6 Ways to Diagnose Pulmonary Fibrosis

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by Marta Ribeiro |

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6 ways pulmonary fibrosis

Pulmonary fibrosis is a disease that affects the respiratory system by the thickening and stiffening of lung tissue, which ends up as scar tissue.  In cases when physicians are unable to identify the root cause of the disease, it is called idiopathic pulmonary fibrosis.

There is no single test that is able to correctly diagnose pulmonary fibrosis, which is why a group of diagnostic tests is often required to make a full diagnosis. Here’s a list of six ways to diagnose pulmonary fibrosis:

1. Chest X-ray, which generates a picture of the chest structures such as the heart and lungs and allows physicians to search for shadows that indicate scar tissue.

lung fibrosis in scleroderma.

2. Breathing tests to find out how much lung damage you have: Lung function tests are also used to measure the amount of air that can be blown out of the lungs after a deep breath as well as the speed of breath, which helps to understand the damage in the lungs.


3. Blood tests to check for oxygen levels in your bloodstream and for possible infections: An arterial blood gas test is also used to measure the levels of oxygen and carbon dioxide by collecting and analyzing a sample of blood from an artery, usually in the wrist. The arterial blood gas test is considered to be more accurate than the pulse oximetry test.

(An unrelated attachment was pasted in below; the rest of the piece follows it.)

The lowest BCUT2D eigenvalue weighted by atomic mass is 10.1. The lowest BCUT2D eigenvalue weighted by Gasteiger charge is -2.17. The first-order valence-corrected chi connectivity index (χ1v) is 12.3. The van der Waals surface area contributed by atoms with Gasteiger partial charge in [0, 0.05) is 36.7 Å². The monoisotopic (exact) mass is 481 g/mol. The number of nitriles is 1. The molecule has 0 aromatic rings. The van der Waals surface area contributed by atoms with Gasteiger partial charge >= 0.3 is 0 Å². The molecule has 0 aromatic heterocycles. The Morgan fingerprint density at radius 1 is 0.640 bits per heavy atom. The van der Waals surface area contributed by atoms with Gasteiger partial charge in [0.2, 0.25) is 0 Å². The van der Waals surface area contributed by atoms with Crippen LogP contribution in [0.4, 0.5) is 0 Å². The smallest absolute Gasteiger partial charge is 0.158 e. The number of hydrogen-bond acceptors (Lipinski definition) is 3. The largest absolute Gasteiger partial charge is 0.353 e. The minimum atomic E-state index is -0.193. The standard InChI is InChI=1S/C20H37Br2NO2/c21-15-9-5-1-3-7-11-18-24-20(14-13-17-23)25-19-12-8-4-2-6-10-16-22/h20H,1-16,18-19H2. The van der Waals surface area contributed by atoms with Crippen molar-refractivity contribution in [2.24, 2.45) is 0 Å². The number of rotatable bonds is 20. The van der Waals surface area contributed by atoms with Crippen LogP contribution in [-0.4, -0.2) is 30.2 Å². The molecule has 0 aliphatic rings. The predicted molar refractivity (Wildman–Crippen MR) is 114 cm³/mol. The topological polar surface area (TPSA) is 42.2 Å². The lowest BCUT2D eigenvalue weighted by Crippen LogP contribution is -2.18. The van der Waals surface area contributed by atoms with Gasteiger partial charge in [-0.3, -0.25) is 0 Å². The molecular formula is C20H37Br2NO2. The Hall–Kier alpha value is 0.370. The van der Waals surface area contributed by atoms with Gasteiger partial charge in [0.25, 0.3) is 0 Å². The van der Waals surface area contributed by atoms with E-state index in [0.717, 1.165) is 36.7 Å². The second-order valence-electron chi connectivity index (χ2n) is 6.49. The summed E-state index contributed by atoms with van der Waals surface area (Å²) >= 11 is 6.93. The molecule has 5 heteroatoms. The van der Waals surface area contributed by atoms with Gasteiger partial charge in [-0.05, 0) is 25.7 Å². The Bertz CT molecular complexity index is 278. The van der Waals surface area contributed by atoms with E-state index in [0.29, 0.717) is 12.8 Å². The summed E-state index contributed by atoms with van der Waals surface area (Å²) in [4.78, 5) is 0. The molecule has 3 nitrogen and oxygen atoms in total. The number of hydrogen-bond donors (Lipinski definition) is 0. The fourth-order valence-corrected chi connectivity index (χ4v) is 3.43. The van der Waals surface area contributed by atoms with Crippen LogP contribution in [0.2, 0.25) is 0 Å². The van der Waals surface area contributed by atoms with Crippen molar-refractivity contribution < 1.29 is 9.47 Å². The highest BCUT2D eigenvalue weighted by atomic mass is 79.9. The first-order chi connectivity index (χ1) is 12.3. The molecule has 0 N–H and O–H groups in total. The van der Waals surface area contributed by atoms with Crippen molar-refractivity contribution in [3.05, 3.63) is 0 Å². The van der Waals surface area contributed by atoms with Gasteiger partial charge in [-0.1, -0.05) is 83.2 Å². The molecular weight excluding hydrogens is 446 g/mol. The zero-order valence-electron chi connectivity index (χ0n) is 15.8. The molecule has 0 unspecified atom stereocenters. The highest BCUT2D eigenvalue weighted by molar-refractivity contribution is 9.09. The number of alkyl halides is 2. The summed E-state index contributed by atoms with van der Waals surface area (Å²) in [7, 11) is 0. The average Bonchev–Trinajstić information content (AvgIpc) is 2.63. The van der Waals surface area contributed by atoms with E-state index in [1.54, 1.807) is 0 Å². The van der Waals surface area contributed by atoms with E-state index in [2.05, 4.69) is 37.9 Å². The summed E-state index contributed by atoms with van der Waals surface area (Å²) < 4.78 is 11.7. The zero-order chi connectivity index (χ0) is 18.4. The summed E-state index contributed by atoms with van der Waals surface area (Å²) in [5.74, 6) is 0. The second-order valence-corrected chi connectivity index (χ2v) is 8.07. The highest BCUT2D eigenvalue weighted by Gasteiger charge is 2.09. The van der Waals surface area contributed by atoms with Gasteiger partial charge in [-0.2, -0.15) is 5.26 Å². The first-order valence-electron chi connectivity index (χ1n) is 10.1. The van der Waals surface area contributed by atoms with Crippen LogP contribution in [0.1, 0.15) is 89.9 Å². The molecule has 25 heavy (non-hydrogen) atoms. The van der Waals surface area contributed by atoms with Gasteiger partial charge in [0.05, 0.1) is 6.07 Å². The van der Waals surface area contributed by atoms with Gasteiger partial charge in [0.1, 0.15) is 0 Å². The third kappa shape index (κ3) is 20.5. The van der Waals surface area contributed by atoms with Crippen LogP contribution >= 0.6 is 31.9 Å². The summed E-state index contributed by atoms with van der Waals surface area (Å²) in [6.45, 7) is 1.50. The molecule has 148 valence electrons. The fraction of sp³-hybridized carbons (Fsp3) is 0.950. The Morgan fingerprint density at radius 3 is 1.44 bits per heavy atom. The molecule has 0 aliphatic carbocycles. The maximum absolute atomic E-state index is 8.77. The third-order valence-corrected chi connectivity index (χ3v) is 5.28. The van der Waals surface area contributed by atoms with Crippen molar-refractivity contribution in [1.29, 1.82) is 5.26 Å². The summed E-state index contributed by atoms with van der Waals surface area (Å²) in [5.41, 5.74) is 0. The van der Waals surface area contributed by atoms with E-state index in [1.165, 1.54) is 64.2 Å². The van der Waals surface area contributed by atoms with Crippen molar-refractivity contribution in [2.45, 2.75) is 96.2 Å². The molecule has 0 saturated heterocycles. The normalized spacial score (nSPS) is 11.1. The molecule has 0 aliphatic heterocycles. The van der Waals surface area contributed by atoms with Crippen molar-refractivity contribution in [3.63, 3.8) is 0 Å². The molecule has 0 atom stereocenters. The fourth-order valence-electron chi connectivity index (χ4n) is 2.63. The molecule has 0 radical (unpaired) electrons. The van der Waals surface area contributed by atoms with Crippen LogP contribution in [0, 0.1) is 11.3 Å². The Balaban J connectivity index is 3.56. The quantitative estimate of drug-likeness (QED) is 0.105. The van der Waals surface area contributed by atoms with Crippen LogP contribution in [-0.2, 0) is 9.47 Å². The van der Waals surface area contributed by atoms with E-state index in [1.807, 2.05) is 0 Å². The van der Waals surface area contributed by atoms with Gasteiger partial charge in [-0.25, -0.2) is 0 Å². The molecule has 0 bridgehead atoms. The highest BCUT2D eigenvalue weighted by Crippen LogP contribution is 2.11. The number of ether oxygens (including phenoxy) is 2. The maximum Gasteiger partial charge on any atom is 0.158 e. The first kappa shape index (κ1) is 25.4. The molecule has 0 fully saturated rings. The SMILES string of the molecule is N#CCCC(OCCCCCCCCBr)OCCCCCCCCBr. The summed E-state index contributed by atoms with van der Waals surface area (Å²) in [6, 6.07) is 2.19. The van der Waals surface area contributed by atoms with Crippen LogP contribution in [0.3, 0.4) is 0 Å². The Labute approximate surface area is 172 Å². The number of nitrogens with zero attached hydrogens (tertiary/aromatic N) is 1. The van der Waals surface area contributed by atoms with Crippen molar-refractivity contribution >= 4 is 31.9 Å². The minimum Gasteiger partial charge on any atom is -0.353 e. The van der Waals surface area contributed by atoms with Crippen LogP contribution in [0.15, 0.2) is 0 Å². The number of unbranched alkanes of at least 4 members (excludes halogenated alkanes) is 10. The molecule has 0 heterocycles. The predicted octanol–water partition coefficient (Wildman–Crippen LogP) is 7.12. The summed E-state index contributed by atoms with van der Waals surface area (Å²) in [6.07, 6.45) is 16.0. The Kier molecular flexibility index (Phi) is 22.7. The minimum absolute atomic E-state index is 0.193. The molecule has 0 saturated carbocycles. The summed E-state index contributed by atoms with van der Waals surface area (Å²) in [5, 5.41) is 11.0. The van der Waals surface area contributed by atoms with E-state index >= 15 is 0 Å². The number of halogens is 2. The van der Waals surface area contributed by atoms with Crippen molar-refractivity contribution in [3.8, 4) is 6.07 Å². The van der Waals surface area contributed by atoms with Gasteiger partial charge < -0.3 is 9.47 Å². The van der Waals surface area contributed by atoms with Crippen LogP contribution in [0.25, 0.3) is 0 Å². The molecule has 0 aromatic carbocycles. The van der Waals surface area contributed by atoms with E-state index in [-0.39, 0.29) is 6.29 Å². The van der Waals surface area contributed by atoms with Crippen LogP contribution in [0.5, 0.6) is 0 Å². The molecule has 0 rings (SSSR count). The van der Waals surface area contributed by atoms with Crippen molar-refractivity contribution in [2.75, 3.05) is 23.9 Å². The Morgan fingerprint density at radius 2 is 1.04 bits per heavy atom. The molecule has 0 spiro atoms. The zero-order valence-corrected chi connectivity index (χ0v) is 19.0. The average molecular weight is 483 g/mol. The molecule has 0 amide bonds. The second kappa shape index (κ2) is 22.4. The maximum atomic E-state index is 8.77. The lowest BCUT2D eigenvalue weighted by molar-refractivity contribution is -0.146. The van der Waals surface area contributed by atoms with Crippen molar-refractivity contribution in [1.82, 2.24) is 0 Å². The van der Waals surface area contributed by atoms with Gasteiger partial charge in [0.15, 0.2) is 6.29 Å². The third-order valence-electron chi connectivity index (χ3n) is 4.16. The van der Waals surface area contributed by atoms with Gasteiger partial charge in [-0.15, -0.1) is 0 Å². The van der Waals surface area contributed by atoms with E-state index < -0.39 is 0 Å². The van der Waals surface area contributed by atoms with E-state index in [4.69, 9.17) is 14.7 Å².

IPF diagnostic test

4. Lung biopsy, done during bronchoscopy or as a surgical procedure. The biopsy removes a sample of lung tissue for your doctor to study.

Fibroblast activation protein is imortant for clearance of fibrotic tissue in IPF

5. CT scan: A high-resolution computed tomography (HRCT) scan is a type of x-ray with higher precision and more detail.

Blocking NOX1 activity could prevent fibrotic changes in lungs of mice exposed to radiological irradiation.

6. Exercise testing to find out how well your lungs move oxygen and carbon dioxide in and out of your bloodstream. During an exercise test, patients walk or pedal for a few minutes, which is used to reveal how the lungs move oxygen and carbon dioxide in and out of the bloodstream.



Learn more about pulmonary fibrosis here.

Pulmonary Fibrosis News is strictly a news and information website about the disease. It does not provide medical advice, diagnosis or treatment. This content is not intended to be a substitute for professional medical advice, diagnosis, or treatment. Always seek the advice of your physician or other qualified health provider with any questions you may have regarding a medical condition. Never disregard professional medical advice or delay in seeking it because of something you have read on this website.

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